This is the third post in our “Precision Agriculture series.” In this part, we’ll address the second challenge of data labeling: data quality. Be sure to stay tuned for our fourth post addressing the third challenge in precision agriculture: financial obstacles.
According to Forrester, one of the top challenges of implementing successful AI systems in enterprises is Data Quality (DQ). As stated by Forrester analyst Michele Goetz, “businesses lack a clear understanding of data needed for ML models,” and therefore struggle with data preparation. The problem is that AI models are only as good as the data they’re built on which is a real challenge with the fast-paced AI market, and the various industries trying to leverage AI technology.
To complicate matters, even more, AI systems only work well on past data, therefore, systems need constantly updated data for development.
How to Ensure Consistent Quality with Agriculture Datasets
Crop monitoring is one of the biggest aids that ML can deliver to busy, overstretched farmers and agronomists. High-quality data allows agrotechnicians to build apps that deliver full visibility into every stage of crop growth, from measuring crop emergence to observing hydration and nutrient levels to tracking when produce is ready for harvest, across potentially hundreds of geographically distant fields.
Agrotechnicians need to consistently tag and label massive datasets of plant images on a pixel level, so that these tasks can be carried out successfully. Dataset quality has to be high across two types of data: subjective data, and objective data. Subjective data includes labels that don’t have a single definitive “truth,” while objective data labels do have a measurably correct answer.
Subjective data labeling revolves around how to define the label when there’s no single source of truth. We have often seen how the labeler’s domain expertise, geography, language, and cultural associations can influence the way that they interpret the data before them.
For example, a farmer requests a mobile app that continuously tracks the condition of their crops and triggers an alert whenever there is an early sign of something atypical in their fields, and at specific points along with the growth and ripening of their produce.
The subjective data challenge is deciding whether a specific plum is ripe or not, or if the current rate of growth is normal for this time of year. The agronomist building the app needs a huge amount of data to successfully train the models so that the app can distinguish ripeness for each type of fruit.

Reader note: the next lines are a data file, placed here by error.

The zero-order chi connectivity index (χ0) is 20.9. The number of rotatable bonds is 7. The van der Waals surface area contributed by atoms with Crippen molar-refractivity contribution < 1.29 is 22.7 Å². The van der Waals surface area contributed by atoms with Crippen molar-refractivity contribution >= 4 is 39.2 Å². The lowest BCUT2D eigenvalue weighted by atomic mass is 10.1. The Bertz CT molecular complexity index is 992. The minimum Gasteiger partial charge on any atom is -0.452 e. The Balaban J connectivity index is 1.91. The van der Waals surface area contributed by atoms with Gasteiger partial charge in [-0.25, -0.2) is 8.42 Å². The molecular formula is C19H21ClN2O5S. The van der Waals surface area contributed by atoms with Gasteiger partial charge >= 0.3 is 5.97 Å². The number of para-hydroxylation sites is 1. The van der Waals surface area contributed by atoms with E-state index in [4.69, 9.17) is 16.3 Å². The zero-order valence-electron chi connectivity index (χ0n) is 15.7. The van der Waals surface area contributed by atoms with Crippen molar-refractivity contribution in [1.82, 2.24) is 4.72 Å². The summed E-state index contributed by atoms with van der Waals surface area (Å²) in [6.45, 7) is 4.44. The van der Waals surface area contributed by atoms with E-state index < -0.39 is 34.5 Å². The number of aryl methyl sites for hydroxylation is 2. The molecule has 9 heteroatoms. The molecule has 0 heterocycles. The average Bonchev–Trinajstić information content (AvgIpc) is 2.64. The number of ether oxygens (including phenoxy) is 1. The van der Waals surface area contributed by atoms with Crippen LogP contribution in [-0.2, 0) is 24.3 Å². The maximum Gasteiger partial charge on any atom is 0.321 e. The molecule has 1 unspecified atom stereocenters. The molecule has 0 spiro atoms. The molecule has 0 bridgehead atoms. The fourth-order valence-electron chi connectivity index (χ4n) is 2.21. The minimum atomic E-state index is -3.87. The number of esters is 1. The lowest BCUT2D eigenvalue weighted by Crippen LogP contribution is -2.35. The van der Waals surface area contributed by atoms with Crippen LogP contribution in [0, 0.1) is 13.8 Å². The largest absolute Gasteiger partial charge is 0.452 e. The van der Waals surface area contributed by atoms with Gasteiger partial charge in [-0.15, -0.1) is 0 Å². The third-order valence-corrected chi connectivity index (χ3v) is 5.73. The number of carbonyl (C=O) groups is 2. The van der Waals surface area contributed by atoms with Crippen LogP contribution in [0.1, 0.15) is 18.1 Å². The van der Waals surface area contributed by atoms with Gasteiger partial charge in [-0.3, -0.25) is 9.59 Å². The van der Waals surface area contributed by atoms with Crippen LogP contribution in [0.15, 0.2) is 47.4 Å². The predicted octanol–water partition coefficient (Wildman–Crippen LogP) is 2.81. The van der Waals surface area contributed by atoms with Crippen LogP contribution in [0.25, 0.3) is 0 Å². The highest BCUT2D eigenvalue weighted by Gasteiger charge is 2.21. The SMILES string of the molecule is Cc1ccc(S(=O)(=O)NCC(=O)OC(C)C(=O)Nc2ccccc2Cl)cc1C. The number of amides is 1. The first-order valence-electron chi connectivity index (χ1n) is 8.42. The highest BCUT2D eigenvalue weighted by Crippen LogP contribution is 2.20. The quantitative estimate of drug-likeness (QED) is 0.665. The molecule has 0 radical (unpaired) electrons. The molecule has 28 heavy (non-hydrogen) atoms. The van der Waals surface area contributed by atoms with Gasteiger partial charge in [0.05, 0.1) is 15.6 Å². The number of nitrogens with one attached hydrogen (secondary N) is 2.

Since there’s no single “correct” answer for subjective data, the data ops team needs to set clear instructions to guide how the workforce understands each data point at every stage of their life cycle and through all the seasons.
There is always a single correct answer for objective data, unlike for subjective data. But that doesn’t mean that there are no challenges in store. The labeler needs to have a high enough level of domain knowledge to be able to answer each question correctly. Sometimes, too, there’s more than one “correct answer” to a question, but you only want one specific answer.
To continue our example of a technician building the crop monitoring app, the app has to work out how to define a diseased leaf as opposed to a healthy leaf or an infested leaf. A leaf could be showing signs of more than one disease, or it could appear to be infested and also suffering from a lack of water. It may not always be easy for a data labeling team to make the right call, so they need clear and detailed directions to know how to label each item correctly.
Bear in mind that for both subjective and objective data, it’s almost impossible to completely rule out human error, even with the very best dataset quality verification system. That means that data science teams always need a closed-loop feedback process to check for errors in both subjective and objective quality issues.
A farmer’s cost of error for differentiating ripe fruits can be a small loss, however, not detecting disease in their crops, can have catastrophic consequences. Also, not ensuring that you have the highest quality of data can result in critical implications on your business.
The good news is that there is technology to help the agritech industry to detect and prevent any prevalent problems or even disasters, thereby saving you time and money.
Further reading: The “Data Loop”
If you’ve ever found yourself questioning your data quality, or if your business has undergone an avoidable financial loss, we’re here to help. If you’d like to speak to an expert and learn more, then click here.
Be sure to stay tuned for our fourth post addressing the third challenge in precision agriculture: financial obstacles.